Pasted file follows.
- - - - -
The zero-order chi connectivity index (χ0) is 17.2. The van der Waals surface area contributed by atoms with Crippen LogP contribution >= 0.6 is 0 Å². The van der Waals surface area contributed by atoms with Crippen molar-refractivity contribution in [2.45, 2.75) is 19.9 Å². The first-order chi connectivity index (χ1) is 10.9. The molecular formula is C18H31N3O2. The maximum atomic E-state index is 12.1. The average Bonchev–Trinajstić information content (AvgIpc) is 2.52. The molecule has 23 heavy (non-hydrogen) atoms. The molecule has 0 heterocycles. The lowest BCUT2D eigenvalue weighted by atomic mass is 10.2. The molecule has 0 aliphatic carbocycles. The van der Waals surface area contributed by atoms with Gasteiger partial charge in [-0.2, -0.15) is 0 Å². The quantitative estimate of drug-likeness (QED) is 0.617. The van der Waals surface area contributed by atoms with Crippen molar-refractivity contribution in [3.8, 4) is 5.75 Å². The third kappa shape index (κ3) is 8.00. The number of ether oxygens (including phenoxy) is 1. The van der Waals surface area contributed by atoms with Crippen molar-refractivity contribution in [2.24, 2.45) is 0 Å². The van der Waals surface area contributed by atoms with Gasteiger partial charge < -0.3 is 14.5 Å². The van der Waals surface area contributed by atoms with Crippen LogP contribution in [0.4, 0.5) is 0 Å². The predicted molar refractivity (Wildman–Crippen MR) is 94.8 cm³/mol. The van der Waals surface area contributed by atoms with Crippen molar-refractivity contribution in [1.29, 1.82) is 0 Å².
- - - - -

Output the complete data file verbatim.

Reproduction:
The zero-order chi connectivity index (χ0) is 17.2. The van der Waals surface area contributed by atoms with Crippen LogP contribution >= 0.6 is 0 Å². The van der Waals surface area contributed by atoms with Crippen molar-refractivity contribution in [2.45, 2.75) is 19.9 Å². The first-order chi connectivity index (χ1) is 10.9. The molecular formula is C18H31N3O2. The maximum atomic E-state index is 12.1. The average Bonchev–Trinajstić information content (AvgIpc) is 2.52. The molecule has 23 heavy (non-hydrogen) atoms. The molecule has 0 heterocycles. The lowest BCUT2D eigenvalue weighted by atomic mass is 10.2. The molecule has 0 aliphatic carbocycles. The van der Waals surface area contributed by atoms with Gasteiger partial charge in [-0.2, -0.15) is 0 Å². The quantitative estimate of drug-likeness (QED) is 0.617. The van der Waals surface area contributed by atoms with Crippen molar-refractivity contribution in [3.8, 4) is 5.75 Å². The third kappa shape index (κ3) is 8.00. The number of ether oxygens (including phenoxy) is 1. The van der Waals surface area contributed by atoms with Crippen molar-refractivity contribution in [2.24, 2.45) is 0 Å². The van der Waals surface area contributed by atoms with Gasteiger partial charge < -0.3 is 14.5 Å². The van der Waals surface area contributed by atoms with Crippen LogP contribution in [0.4, 0.5) is 0 Å². The predicted molar refractivity (Wildman–Crippen MR) is 94.8 cm³/mol. The van der Waals surface area contributed by atoms with Crippen molar-refractivity contribution in [1.29, 1.82) is 0 Å².